that most logical buyers would agree a finding by UK Parliament the CEO of Issuer is “Unfit”
and board of NewsCorp resposible for Coverup all to be things Bank of Australia’s debt buyer who
has fiduciary duty to Shareholders of Bank of Australia or Bank of America would want to
know existed prior to buying JPMorgan NewsCorp Junk Bonds.
And why was JPMorgan rushing ? Why didnt JPMorgan review and take the time to read the
140p report before closing sale of NWS securities ?
Willfull Blindness? Additional showing JPMorgan is lacking in internal controls? Or evidence of malfeasance and
corporate culture to evade law?
When did Dimon become aware NewsCorp UK Hacking Report released May1 existed? When did he review or
inquire from JP Morgan analyst? When did JP Morgan analyst read the May1 Parliament report? Who did he tell
of his conclusions?
Without detracting from the other points in the post, and acknowledging the conclusions may well be as stated, I would question the statement “Since the bank’s credit derivatives didn’t take advantage of hedge accounting treatment under U.S. generally accepted accounting principles, they’re nothing, in my book, but a bet”
US GAAP is pretty strict when it comes to transactions qualifying as hedge accounting, and for that reason many risk management activities do not qualify even though they manage risk. For instance, if we owned a Heating and Cooling business we would be able to associate the impact of weather on our enterprise, and might enter into derivative transactions to ensure we earn a base level of income whether winters are warm or summers are cool. Not having a specific contract, obligation, or commitment to offset the derivative transaction, we would not qualify for hedge accounting even though the intent is protection rather than speculation.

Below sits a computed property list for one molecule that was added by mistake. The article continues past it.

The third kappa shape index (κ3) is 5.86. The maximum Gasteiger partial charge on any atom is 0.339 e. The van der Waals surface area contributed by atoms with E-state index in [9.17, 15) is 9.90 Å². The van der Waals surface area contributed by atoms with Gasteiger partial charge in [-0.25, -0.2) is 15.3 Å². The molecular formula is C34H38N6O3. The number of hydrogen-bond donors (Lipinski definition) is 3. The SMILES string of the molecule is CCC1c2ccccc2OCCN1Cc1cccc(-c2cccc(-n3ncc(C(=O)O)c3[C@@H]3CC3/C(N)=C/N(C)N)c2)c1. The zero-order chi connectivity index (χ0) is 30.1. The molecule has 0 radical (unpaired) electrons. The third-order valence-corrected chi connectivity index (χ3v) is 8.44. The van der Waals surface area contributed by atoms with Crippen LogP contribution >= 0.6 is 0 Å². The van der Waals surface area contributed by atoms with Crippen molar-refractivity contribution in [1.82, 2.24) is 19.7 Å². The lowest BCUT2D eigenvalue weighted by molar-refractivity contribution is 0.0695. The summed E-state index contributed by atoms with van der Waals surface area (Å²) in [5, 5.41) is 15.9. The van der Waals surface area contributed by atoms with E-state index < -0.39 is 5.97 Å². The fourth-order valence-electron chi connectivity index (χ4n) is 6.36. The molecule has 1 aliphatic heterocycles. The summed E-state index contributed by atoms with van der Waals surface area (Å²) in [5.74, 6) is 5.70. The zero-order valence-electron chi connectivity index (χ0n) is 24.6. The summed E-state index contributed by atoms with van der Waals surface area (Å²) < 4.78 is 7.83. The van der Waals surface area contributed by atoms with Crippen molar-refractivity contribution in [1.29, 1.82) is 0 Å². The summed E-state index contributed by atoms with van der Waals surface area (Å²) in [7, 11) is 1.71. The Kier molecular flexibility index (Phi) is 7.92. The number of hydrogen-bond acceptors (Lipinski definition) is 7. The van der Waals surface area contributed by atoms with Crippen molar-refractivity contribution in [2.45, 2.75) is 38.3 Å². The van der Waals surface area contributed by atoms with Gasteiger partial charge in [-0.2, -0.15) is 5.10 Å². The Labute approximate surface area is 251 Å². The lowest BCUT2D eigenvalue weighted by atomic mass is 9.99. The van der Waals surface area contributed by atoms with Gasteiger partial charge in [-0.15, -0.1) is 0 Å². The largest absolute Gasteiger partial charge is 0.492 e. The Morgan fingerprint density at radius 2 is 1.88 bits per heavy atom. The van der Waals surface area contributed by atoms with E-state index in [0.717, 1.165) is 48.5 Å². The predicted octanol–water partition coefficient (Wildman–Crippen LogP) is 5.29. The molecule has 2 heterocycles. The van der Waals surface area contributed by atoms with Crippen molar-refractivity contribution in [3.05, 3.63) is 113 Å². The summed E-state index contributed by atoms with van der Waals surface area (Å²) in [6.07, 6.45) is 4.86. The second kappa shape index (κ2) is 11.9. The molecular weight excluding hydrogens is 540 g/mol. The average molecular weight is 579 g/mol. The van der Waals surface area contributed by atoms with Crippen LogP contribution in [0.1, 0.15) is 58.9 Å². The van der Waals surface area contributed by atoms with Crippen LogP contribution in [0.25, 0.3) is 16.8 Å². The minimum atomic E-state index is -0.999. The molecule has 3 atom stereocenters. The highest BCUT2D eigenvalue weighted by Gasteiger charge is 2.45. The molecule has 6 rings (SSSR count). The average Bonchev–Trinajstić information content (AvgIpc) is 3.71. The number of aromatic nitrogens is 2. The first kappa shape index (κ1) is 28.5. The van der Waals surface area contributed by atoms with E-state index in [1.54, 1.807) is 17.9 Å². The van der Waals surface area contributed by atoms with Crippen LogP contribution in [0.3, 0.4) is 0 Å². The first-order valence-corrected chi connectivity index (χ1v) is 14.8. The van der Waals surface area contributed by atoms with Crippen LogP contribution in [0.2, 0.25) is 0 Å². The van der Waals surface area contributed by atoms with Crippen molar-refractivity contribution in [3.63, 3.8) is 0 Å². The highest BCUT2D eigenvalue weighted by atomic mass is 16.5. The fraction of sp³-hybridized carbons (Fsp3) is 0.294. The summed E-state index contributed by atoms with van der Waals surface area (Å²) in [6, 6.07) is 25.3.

The International Swap Dealers Association, in http://www.isda.org/speeches/pdf/ISDA-hedge-effectiveness-test112003.pdf , on page 6 cites the circumstance where an airline hedging their fuel purchases also would not qualify for hedge accounting treatment, again even though the intent is risk management rather than speculation.
My last two blog posts have looked at the JP Morgan news as an opportunity to explore Credit Default Swap pricing and how this might work in the context of the Lisa Pollack articles you have mentioned.
You make a good point with good examples. I am making a point regarding further regulation that does not take into account, at all, the accounting treatment of a transaction when looking at which side of the fence – speculation or risk management – it should fall on. I agree that hedge accounting rules are some of the most complex GAAP there is. I’d just like to see a closer alignment so we don’t keep having two different conversations going on – accounting vs. trading – and have to deal with the confusion and surprises that this bifurcated discussion promotes.